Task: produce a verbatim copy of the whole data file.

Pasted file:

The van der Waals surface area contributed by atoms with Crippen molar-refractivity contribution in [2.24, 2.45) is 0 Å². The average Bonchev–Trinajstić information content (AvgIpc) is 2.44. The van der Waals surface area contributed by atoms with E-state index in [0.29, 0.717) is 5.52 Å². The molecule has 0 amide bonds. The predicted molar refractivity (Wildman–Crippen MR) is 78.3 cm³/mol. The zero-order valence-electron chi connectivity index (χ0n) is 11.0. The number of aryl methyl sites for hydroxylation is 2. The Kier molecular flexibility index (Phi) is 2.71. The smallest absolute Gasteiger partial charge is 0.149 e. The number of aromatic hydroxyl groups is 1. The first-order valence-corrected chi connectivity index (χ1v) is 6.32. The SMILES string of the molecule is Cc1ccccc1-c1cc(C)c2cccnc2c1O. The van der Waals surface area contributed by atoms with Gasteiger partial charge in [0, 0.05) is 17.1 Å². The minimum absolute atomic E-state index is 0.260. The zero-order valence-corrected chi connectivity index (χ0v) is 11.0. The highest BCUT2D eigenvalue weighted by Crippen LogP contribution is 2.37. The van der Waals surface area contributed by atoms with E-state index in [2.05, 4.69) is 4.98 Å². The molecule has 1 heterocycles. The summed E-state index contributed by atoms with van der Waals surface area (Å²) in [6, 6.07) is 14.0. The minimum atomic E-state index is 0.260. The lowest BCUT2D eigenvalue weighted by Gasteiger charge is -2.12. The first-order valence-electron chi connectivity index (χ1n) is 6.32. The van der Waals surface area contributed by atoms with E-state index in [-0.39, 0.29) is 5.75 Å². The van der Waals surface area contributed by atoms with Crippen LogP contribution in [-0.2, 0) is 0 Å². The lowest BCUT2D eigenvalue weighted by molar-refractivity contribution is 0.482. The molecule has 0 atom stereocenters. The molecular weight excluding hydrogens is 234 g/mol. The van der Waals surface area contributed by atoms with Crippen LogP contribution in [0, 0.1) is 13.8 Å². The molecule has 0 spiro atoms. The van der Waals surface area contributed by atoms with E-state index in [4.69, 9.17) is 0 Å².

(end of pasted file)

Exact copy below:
The van der Waals surface area contributed by atoms with Crippen molar-refractivity contribution in [2.24, 2.45) is 0 Å². The average Bonchev–Trinajstić information content (AvgIpc) is 2.44. The van der Waals surface area contributed by atoms with E-state index in [0.29, 0.717) is 5.52 Å². The molecule has 0 amide bonds. The predicted molar refractivity (Wildman–Crippen MR) is 78.3 cm³/mol. The zero-order valence-electron chi connectivity index (χ0n) is 11.0. The number of aryl methyl sites for hydroxylation is 2. The Kier molecular flexibility index (Phi) is 2.71. The smallest absolute Gasteiger partial charge is 0.149 e. The number of aromatic hydroxyl groups is 1. The first-order valence-corrected chi connectivity index (χ1v) is 6.32. The SMILES string of the molecule is Cc1ccccc1-c1cc(C)c2cccnc2c1O. The van der Waals surface area contributed by atoms with Gasteiger partial charge in [0, 0.05) is 17.1 Å². The minimum absolute atomic E-state index is 0.260. The zero-order valence-corrected chi connectivity index (χ0v) is 11.0. The highest BCUT2D eigenvalue weighted by Crippen LogP contribution is 2.37. The van der Waals surface area contributed by atoms with E-state index in [2.05, 4.69) is 4.98 Å². The molecule has 1 heterocycles. The summed E-state index contributed by atoms with van der Waals surface area (Å²) in [6, 6.07) is 14.0. The minimum atomic E-state index is 0.260. The lowest BCUT2D eigenvalue weighted by Gasteiger charge is -2.12. The first-order valence-electron chi connectivity index (χ1n) is 6.32. The van der Waals surface area contributed by atoms with E-state index in [-0.39, 0.29) is 5.75 Å². The van der Waals surface area contributed by atoms with Crippen LogP contribution in [-0.2, 0) is 0 Å². The lowest BCUT2D eigenvalue weighted by molar-refractivity contribution is 0.482. The molecule has 0 atom stereocenters. The molecular weight excluding hydrogens is 234 g/mol. The van der Waals surface area contributed by atoms with Crippen LogP contribution in [0, 0.1) is 13.8 Å². The molecule has 0 spiro atoms. The van der Waals surface area contributed by atoms with E-state index in [4.69, 9.17) is 0 Å².